CPS Unit Number 046-01

CPS Unit Number 046-01

Camp: 46

Unit ID: 1

Operating agency: AFSC

Opened: 8 1942

Closed: 10 1946


CPS Camp No. 46, a Soil Conservation Service base camp at Big Flats, New York operated by the American Friends Service Committee, opened in August 1942. When the American Friends Service Committee withdrew from CPS in March 1946, the Selective Service operated the camp until it closed in October 1946. The men worked to control soil erosion.

Big Flats, New York, United States
Location Description:

The camp was located in a former Civilian Conservation Corps camp near the village of Big Flats, New York in the Chemung River Valley along Route 17.  Chemung County bordered Pennsylvania.  The area supported agriculture, including tobacco.

Camp staff:

Directors: Stephen Cary, Roger Davison, John Hollister, Win Osborne, Tom Potts, Clarence Angell

The people:

Men in Friends units tended to represent the greatest diversity with respect to religious identification.  Few men in AFSC camps and units reported Friends denominational affiliation and it was not uncommon for the group to include men who reported affiliation with a variety of religious groups,  as well as COs reporting no religious affiliation. 


In Friends projects, men on average brought 14.27 years of educational experience, with forty percent having completed both college and post graduate education.  Forty-three percent of men in Friends camps and units entered CPS from technical and professional work experience, as opposed to eighteen percent among men at Brethren and twelve percent in Mennonite projects.  Men in the Friends projects tended to report more urban than rural experience. (Sibley and Jacob pp. 170-172)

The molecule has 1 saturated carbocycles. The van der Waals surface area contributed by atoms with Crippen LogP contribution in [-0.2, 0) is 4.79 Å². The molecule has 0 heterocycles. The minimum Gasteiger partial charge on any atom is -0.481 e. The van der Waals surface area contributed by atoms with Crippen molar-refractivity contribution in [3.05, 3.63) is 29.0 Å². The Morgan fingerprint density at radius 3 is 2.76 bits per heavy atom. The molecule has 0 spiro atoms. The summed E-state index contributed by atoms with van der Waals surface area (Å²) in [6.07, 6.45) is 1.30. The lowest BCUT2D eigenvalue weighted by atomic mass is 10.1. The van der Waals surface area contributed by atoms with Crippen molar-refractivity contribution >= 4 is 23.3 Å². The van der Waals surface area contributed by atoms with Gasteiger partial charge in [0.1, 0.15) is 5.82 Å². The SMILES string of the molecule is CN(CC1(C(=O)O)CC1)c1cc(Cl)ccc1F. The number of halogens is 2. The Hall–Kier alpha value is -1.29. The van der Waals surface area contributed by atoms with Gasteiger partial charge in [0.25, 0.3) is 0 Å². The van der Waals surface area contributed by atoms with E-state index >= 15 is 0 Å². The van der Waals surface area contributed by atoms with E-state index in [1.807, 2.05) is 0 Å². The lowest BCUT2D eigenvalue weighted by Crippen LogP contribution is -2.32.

A number of the men were married, their wives living in neighboring communities, including Elmira, New York. 


Since many campers had dependents and were strapped for cash, at Big Flats, they worked afternoons for the Empire Foods Company in Elmira, in custodial jobs at St. Joseph’s Hospital, or unloading freight cars for the Delaware, Lackawana and Western Railroad.

The work:

Men performed hard, menial and often tedious work in soil erosion control.  They dug postholes, built fences around pasture land, dug diversion ditches, and grubbed out weeds, as examples.